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4 San Diego Uptown News | July 22–August 4, 2011 Apology

In our July 8 issue, we forgot to credit the photographer for our cover story about the fire in a Hillcrest apartment building. The credit should have read: Courtesy Jim Winsor / SDPIX. We apologize for the omission.u


sion shows and just about every other form of visual media you can imagine. This will be the con- vention’s 41st year since the first three-day festival held in 1970, and it allows for up-close-and- personal interaction with a bevy of talented writers and artists.

Paul Guinan and Anina Bennett A phenomenal husband and wife duo, Guinan and Bennett pro- duce the Eisner-nominated graph- ic novel series, “Heartbreakers,” the more recent “Boilerplate: History’s Mechanical Marvel,”— which Bennett describes as “a gateway drug for steampunk”— and the upcoming “Frank Reade: Adventures in the Age of In- vention.” They’ll be previewing “Frank Reade” at their table in Artists’ Alley along with “Boiler- plate,” as well as participating in a spotlight panel on Sat. July 23 at 3:30 p.m. Guinan and Bennett will also be presenting at the conven- tion’s Eisner Awards. For more information, visit

San Diego Uptown News: Are you working on or promoting any specific work at the moment?

Paul Guinan: We had a book come out recently called, “Boiler- plate,”… . It’s the story, or visual biography of a robot from about 100 years ago, and its recent claim to fame is that it was op- tioned by Paramount Pictures to be made into a movie produced by J.J. Abrams. And then we are just finishing up the follow-up to

that book. That book was rather successful; it’s in its second print- ing, and so the publisher wanted a kind of sequel, but the story of “Boilerplate” is

finite. We have

his whole arc from beginning to end, so we couldn’t really do a se- quel…; instead we did a spin-off. We took a minor character from the “Boilerplate” book and are giv- ing him his own treatment. The new book, which will come out at the very beginning of next year, is called “Frank Reade: Adventures in the Age of Invention.”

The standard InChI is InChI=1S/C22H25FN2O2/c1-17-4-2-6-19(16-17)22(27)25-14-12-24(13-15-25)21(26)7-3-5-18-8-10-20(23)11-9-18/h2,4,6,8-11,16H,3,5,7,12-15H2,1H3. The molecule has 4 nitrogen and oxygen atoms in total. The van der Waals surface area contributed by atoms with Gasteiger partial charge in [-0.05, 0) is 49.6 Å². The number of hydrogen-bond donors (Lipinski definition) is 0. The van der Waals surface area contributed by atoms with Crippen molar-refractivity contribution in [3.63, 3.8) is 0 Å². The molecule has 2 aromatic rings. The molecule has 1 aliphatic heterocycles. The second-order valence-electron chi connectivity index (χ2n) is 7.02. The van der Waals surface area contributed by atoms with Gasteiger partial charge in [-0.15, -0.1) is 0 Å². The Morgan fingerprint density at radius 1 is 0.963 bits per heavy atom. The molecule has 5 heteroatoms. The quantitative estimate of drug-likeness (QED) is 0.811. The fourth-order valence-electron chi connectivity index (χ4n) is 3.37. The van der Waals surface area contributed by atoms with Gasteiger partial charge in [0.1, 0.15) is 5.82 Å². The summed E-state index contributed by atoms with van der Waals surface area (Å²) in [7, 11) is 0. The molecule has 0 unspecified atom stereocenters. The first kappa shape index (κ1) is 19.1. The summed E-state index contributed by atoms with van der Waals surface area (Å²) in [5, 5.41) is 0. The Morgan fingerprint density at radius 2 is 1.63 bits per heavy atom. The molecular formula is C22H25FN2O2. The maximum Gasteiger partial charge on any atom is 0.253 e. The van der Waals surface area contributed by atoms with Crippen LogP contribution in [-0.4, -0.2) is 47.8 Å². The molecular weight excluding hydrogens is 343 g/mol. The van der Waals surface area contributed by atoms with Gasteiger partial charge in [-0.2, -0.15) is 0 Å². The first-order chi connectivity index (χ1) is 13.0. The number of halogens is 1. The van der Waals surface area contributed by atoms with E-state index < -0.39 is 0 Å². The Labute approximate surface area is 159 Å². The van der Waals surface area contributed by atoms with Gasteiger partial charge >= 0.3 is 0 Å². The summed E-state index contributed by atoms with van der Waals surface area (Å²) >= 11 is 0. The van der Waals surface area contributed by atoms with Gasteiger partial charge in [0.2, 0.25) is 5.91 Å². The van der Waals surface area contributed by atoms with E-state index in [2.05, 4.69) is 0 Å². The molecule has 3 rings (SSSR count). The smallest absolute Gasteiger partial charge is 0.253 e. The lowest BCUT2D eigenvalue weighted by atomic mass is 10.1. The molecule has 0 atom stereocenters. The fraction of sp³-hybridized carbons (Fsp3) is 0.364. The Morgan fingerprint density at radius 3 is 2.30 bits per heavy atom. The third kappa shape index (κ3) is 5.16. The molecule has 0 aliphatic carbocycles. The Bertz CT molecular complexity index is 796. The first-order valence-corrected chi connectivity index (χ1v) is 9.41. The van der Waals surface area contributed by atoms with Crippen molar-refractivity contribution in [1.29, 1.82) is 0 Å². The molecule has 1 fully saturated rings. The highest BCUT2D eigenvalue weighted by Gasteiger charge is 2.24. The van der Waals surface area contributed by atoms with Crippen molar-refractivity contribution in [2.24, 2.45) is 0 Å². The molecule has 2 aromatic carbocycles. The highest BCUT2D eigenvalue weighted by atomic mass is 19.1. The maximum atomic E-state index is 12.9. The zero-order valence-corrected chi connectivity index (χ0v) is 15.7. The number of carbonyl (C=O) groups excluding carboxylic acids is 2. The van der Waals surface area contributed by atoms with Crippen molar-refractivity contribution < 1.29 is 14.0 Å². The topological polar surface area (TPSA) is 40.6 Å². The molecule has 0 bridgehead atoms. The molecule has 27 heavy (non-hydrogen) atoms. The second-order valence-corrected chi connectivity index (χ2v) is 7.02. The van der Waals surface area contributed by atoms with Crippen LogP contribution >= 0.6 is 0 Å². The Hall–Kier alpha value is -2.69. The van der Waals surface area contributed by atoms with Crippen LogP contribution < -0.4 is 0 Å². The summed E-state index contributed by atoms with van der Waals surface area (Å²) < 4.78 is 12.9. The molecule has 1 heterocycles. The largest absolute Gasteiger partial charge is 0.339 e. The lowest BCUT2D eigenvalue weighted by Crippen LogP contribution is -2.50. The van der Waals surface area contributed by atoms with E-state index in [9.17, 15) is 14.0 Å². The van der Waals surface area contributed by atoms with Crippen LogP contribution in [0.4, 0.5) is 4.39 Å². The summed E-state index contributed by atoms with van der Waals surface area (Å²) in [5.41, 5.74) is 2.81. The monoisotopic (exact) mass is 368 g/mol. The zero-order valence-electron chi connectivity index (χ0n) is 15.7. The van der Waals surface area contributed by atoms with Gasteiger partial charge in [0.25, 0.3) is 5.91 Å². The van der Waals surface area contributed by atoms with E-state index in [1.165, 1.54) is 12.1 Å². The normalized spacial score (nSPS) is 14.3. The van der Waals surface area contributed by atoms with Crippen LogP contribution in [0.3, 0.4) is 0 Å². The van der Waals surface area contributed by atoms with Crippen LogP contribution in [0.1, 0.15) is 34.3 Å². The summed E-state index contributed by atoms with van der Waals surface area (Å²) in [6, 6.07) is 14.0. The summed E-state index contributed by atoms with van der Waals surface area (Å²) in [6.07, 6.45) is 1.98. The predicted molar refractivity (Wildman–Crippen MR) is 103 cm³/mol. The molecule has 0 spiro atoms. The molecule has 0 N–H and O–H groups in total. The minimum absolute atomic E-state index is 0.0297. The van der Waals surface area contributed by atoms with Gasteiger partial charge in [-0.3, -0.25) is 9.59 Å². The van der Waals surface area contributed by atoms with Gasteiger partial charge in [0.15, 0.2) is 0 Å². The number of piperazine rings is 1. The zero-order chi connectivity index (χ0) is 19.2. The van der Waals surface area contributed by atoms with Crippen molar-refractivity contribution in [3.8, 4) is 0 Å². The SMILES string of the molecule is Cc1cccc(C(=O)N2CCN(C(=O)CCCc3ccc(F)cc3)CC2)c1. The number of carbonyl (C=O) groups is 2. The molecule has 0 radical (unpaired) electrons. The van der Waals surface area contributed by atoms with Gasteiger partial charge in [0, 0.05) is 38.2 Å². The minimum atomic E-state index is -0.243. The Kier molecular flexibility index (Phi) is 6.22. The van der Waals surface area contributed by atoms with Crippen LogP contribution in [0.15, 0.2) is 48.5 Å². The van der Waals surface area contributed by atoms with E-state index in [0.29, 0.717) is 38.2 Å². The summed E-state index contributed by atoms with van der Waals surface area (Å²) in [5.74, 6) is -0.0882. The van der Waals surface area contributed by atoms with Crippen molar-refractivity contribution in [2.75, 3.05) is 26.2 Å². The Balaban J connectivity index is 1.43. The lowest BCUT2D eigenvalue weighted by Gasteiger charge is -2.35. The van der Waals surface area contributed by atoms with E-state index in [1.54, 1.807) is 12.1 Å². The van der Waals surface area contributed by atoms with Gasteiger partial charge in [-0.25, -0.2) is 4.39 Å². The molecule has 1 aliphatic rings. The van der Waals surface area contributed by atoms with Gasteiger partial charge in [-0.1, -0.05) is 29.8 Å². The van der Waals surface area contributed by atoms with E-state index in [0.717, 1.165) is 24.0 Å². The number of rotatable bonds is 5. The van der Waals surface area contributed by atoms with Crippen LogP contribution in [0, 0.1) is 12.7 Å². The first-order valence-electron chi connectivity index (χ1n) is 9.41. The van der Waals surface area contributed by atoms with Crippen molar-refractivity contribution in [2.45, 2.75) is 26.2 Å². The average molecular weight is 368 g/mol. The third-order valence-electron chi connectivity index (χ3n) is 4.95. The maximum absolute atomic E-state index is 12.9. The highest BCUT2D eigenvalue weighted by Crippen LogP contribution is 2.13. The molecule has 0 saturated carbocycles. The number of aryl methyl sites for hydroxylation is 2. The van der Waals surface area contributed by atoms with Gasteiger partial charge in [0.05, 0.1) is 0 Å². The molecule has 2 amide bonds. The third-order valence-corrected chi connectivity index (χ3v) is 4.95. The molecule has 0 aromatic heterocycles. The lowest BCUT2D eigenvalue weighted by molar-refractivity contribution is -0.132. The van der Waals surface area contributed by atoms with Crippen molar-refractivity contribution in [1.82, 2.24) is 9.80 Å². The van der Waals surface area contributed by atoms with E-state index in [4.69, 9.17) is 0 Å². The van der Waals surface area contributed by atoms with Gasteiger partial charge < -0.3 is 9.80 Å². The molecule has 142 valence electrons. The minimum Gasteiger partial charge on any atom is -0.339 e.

SDUN: In general, which aspects of your work are most meaningful to you?

P: One of the things that’s most exciting for us about “Boilerplate” and our upcoming book “Frank Reade” is that it incorporates real history into the storyline. Even though the robot is fiction, his, I guess you would call it, “lifespan” covers a 25-year period at the turn of the last century, which I think is one of the most important periods in American… history, and not a lot of people really are aware of the significance of it and how it eventually is the origin of our modern society—not just the invention of airplanes and tele- phones, but also things that we may take for granted today, like women getting the right to vote and child labor laws being passed so kids don’t have to work in hor- rific mines and factories. Just little day-to-day things, like the idea of an eight-hour day where we’re not required to work for 12 hours; those kinds of things all began in this one 20- year period. The book kind of reveals that kind of stuff in a way that’s very

entertaining for people, so [for] most people who might think of history as a dry or boring sub- ject, or had some kind of trauma with their history teacher, this is the ideal way to get them excited about history. So we’re particular- ly proud of that and we get a won- derful reaction from a variety of people, from 8-year-old boys into robots to 8-year-old men who are into history.

A: And ladies too.

P: And ladies too [laughs]. We have the robot; his inventor has a sister, and so we’re able to talk about women’s issues from that period as well, like the suffrage movement. So that’s something we’re most proud of, is bringing all that material to light in a very entertaining way.

SDUN: What types of fan feed- back do you find most rewarding?

P: When we have, say for instance at our last show there was this wonderful story of this fellow who uses the book to do homeschool- ing for his kids and to get them excited about historical stories…. Actually one of my favorite stories is this father bought the “Boiler- plate” book for his eight-year-old boy, who got so engrossed in it that one evening when he was supposed to come downstairs to watch his favorite television show “Spongebob Squarepants,” he was nowhere to be found, and the dad went looking for him and found him in his bedroom totally absorbed by this book, which is written actually for a junior high,

see Comic, page 23

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